Family Resources

Finding Care for your Child during the COVID-19 Emergency

On March 13, Governor Jay Inslee ordered all schools in Washington state to close between March 17 and April 27. This announcement followed local and state emergency orders limiting large gatherings and mandating strategies to slow the spread of COVID-19. We know these closures will have significant impacts for many families in our community.

The Washington State Department of Children, Youth, and Families (DCYF) and the Office of Superintendent of Public Instruction (OSPI) are working in lockstep to maintain and quickly and safely support expansion of child care to serve kids who otherwise would be in school. DCYF is working hard to create a coordinated response with state, county and city agencies, school districts and child care provider groups.

Here are some answers and resources to help you find available child care.

Use your natural supports and work with your employer for a flexible schedule, use of paid leave, extended leave, and the possibility of teleworking with children.

March 13, 2020

Washington State does not have any laws or rules that say at what age a child can be left home alone. In general, children under 10 should not be left on their own.

March 30, 2020

There are several types of child care options in your community, either licensed child care at a center or family home, before-and-after school care organizations or a network of friends, family and neighbor providers.

Child Care Aware (CCA) of Washington is an independent organization that provides information and support for families seeking child care. To find licensed child care in your community, contact the Child Care Aware of Washington Family Center. The family center will create a custom search based on family needs including hours, location, ages, etc. During Washington’s state of emergency, CCA is keeping an updated list of local community options for care as well. You can reach the CCA Family Center at 1-800-446-1114. The online Child Care Referral Search is available here.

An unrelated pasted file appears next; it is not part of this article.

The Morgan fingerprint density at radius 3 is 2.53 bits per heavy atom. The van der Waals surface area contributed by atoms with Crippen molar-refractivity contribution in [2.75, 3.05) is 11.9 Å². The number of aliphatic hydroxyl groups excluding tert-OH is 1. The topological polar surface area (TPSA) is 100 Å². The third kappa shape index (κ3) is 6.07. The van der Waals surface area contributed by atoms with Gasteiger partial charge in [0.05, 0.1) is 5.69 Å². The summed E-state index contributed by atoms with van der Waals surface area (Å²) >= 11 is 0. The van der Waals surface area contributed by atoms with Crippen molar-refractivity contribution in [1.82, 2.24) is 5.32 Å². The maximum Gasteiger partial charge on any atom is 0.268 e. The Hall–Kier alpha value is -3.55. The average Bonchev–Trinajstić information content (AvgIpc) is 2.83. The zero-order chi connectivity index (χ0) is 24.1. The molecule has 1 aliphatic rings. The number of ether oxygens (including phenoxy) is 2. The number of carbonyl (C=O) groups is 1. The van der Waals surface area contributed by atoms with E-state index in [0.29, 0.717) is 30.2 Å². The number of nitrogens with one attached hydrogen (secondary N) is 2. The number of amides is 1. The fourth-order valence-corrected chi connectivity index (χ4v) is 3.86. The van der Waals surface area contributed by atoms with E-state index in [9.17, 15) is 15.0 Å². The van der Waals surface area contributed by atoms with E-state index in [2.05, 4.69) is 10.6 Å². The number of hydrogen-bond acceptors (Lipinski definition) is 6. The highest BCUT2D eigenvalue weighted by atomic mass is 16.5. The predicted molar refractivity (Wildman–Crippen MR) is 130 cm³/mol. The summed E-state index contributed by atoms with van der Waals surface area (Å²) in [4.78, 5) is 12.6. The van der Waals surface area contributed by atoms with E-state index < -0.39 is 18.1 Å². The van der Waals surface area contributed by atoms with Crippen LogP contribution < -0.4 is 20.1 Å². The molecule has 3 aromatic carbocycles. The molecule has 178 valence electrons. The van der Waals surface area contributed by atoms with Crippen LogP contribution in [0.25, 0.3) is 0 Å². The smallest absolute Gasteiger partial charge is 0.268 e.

Another option is to utilize the Family, Friends & Neighbor (FFN) program. For more information, visit our FFN webpage or call 1-866-482-4325.

March 23, 2020

Identify what is important to you and your family when choosing an early learning provider. Here are some things to consider:

  • Do the child care’s hours work for my schedule?
  • What is the cost?
  • Is the environment safe and healthy?
  • What will my child experience during the day?
  • How does the provider engage with families?

March 23, 2020

When finding care for your child, you may be seeking support from friends, relatives or someone else you feel comfortable with and trust. Remember to ask if they are prepared to administer CPR and provide first aid in the event of an emergency. Also make sure they know the importance of safe sleep for infants – ensuring they are placed on their back when sleeping.

Additionally, CPR and First Aid trainings are available online through the American Red Cross.

March 23, 2020

Any person who exhibits flu-like symptoms (primarily fever, cough and shortness of breath) should not be at work or child care. Sick individuals should stay home and away from others and contact their health care provider.

More information regarding children and COVID-19:

March 23, 2020

The purpose of school closures is to maximize “social distancing.” Social distancing actions are taken to restrict when and where people can gather to stop or slow the spread of COVID-19 or other infectious diseases in communities. The school closures will be most effective in slowing the spread of the virus if the overwhelming majority of children stay at home or in very small group settings throughout the closure period. And, while closing schools statewide helps achieve this goal, it also increases the need for child care for some families.

There are two main reasons child care providers are not included in the closure requirement. First, child care settings are often much smaller in numbers than in K-12 settings and can more easily follow the “groups of ten people or fewer” guidance. Second, child care is a critical need for our first responders and essential personnel (nurses, doctors, law enforcement, firefighters, paramedics, social workers, etc.) so they can continue to work to respond to the pandemic.

March 23, 2020

The Washington State Department of Health (DOH) has established a website and a call center to address questions from the public. If you have questions about what is happening in Washington or how the virus is spread, please call 1-800-525-0127. Phone lines are currently staffed from 6 a.m. to 10 p.m., seven days a week.